Meghan Markle says members of the royal family had 'concerns and conversations' about how dark Archie's skin would be before he was born
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- The Telegraph
The Duke of Sussex is determined to stand shoulder to shoulder with his brother at the unveiling of a statue of their mother Diana, Princess of Wales, whatever the fallout from his interview with Oprah Winfrey. Prince Harry hopes that the brothers can present a united front at Kensington Palace on July 1, which would have been the Princess’s 60th birthday, in an attempt to move past their rift. A source close to Prince Harry insisted that whatever had been said and done, he desperately hoped to attend the event and considered it a priority. There is more uncertainty about whether the Duke might make it back to the UK for earlier events, such as Trooping the Colour on June 12 or the Duke of Edinburgh’s 100th birthday on June 10, partly due to the impending birth of his second child, thought to be due around that time. Despite the explosive nature of the revelations made to Ms Winfrey, the Sussexes consider the interview their last word on the subject and want to move on. They felt they needed to have their say and explain to the public why they turned their backs on royal life, but now consider the matter closed, sources said. One friend said: “It was something they felt they wanted and needed to do but now they have done it, they feel a line has been drawn under that chapter of their lives and they want to move on.”
- Business Insider
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- The Week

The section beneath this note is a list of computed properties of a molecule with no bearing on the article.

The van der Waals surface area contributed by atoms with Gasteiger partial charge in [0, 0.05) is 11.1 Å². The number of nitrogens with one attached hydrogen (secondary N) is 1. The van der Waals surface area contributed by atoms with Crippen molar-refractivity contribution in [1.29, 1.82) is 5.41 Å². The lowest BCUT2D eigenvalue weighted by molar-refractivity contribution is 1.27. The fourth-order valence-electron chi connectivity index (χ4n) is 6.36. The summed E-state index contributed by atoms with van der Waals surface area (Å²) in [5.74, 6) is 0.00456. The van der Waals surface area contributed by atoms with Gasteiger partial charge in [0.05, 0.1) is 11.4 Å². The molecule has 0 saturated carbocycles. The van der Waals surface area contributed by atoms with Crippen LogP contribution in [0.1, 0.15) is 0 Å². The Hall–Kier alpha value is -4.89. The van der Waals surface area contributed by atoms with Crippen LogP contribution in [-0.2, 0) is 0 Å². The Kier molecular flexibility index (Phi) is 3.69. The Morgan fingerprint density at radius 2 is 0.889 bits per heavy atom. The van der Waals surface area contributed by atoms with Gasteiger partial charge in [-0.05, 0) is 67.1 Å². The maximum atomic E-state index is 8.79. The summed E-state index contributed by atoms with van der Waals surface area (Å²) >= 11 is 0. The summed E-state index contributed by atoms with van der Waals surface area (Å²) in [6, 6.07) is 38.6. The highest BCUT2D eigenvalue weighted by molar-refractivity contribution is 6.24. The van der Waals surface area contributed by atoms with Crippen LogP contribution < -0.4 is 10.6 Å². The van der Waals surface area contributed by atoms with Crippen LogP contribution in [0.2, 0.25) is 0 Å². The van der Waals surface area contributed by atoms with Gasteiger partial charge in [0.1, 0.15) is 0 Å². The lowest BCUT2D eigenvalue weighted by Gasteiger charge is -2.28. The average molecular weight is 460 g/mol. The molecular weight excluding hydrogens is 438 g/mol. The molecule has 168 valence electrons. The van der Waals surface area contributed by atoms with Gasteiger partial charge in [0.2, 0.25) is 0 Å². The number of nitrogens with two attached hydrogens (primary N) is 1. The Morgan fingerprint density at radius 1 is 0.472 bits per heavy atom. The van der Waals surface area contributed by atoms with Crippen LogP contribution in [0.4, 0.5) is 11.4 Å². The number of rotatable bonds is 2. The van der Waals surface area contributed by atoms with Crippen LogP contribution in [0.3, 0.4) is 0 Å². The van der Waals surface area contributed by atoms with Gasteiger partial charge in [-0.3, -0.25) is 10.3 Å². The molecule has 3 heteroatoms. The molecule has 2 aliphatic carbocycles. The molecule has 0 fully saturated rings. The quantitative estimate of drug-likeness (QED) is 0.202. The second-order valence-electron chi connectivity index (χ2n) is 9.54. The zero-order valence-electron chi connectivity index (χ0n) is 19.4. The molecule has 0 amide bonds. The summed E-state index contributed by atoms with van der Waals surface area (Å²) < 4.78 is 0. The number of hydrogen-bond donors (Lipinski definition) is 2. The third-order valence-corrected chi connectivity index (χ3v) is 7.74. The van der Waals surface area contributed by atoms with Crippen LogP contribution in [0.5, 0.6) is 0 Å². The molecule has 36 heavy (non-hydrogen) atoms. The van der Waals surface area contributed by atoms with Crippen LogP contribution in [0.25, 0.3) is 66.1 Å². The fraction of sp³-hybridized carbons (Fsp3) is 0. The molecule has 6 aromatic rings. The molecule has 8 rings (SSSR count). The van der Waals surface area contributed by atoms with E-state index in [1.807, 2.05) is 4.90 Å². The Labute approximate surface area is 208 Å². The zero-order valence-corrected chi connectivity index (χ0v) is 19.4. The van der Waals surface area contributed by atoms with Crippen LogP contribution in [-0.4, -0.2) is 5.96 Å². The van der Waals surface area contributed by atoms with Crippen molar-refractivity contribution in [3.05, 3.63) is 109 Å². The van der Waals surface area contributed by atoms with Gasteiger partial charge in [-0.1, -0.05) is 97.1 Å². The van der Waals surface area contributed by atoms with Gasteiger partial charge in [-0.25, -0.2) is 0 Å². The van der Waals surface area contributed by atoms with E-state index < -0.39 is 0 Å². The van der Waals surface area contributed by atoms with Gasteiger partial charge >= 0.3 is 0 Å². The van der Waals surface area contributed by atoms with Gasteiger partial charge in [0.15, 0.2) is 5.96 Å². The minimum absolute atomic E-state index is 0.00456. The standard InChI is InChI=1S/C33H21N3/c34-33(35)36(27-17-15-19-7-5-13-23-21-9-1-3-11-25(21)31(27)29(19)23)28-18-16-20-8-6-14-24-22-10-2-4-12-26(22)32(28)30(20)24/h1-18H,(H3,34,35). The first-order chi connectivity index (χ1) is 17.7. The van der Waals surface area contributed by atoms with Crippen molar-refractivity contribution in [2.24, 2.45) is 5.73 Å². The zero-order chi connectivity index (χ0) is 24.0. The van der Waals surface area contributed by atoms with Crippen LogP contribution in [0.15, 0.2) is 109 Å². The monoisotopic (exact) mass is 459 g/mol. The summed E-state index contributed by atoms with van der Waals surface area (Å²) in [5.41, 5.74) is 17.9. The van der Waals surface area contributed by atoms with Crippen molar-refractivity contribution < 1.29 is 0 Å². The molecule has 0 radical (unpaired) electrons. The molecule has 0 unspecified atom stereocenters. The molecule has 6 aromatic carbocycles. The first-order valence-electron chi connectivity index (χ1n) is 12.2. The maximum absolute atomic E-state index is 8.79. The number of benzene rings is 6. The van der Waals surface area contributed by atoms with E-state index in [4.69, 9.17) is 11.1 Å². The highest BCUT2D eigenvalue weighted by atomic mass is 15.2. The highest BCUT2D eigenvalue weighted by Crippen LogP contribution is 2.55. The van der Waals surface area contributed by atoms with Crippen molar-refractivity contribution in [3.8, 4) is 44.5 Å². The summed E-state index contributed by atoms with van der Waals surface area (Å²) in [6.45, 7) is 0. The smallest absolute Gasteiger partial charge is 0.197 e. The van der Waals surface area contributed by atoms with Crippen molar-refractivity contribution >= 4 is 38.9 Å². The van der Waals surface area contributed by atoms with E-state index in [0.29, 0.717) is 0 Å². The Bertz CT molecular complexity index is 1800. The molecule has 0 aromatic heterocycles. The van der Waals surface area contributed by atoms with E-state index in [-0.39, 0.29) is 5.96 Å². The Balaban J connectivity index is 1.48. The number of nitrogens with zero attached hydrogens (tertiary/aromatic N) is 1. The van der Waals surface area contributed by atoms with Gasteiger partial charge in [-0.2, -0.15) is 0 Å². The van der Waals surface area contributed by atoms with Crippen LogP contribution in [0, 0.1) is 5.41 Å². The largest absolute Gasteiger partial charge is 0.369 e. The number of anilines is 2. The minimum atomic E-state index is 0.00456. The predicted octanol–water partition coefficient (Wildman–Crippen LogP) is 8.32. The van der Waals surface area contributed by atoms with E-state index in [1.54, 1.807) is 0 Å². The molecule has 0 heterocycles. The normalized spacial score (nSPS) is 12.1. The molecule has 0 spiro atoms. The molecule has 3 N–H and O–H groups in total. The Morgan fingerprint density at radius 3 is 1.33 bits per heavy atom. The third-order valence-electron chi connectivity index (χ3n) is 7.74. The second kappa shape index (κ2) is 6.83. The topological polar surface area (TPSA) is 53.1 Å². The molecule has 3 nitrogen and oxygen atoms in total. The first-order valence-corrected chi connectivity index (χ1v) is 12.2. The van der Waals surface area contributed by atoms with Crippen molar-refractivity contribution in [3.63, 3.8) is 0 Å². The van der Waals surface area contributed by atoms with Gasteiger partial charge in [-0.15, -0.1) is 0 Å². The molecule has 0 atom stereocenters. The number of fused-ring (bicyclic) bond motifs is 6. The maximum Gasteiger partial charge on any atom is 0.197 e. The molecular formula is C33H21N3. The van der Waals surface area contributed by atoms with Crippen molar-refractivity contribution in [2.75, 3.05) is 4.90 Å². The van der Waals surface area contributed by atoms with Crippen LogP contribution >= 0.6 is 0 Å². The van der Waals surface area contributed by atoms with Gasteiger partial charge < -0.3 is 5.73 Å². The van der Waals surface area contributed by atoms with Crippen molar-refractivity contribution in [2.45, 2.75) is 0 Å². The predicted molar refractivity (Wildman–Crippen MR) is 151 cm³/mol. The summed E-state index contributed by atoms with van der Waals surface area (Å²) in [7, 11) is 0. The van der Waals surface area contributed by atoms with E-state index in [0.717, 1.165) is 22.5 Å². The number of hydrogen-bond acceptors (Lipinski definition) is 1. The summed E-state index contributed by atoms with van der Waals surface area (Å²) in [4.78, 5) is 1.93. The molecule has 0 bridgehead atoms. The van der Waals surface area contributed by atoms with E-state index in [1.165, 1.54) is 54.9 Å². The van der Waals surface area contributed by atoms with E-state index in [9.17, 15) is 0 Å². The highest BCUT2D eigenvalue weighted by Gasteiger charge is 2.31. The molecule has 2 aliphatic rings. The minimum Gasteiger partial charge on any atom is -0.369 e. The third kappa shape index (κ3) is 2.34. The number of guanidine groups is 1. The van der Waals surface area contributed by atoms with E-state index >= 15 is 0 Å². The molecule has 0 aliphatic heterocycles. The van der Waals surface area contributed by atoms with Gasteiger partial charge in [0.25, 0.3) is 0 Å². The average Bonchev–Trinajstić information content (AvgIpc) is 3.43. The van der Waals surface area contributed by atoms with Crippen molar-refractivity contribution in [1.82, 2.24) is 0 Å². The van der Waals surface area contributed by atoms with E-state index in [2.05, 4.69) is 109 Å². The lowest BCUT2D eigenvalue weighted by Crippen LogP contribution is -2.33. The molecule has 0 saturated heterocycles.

Prince Harry gave an honest assessment of his relationship with his father, Prince Charles, and brother, Prince William, telling Oprah Winfrey that he has "compassion" for both of them because the are "trapped" inside the royal family. During an interview that aired on CBS Sunday night, Harry said he did not "blindside" his grandmother, Queen Elizabeth II, with the news that he would be stepping back from his royal duties, saying he has too much "respect" for her. Last year, Harry and his wife, Meghan Markle, moved from Britain to California, and he said that recently, he's actually spoken to the queen more than usual, and they have a "really good relationship." It's been harder to relate with his father, though. Harry said he is "disappointed" in him, and does not think the family did enough to protect Markle from bad press. "I saw history repeating itself," he said, referring to his mother, the late Princess Diana, who was hounded by tabloids. Harry said he asked for help, but Charles stopped answering his calls. Had he received assistance, "we wouldn't have left," Harry said, but "we did what we had to do." He denied having long ago decided he would leave his royal duties, and Markle backed him up. "I left my career, my life," she said. "I left everything because I love him. Our plan was to do this forever." Harry told Winfrey he has money his mother left him, and believes she would have been "very angry at how this has played out, and sad. But ultimately, all she'd ever want is for us to be happy." Today, Harry said Charles is accepting his phone calls, but "there's a lot to work through there." He thought his father would be more understanding, and "there's a lot of hurt that's happened." It is now one of Harry's "priorities to try and heal that relationship," he added. As for William, Harry said he "loves him to bits" but "we're on different paths." Through Markle, Harry said he was able to see he was stuck in the "institution" he was born into, and his father and brother "are trapped. They don't get to leave. And I have compassion for that." More stories from theweek.comRead the words that will appear on the exterior of Obama's presidential library in ChicagoWhy the Dr. Seuss 'cancellation' is chilling7 spondiferously funny cartoons about the Dr. Seuss controversy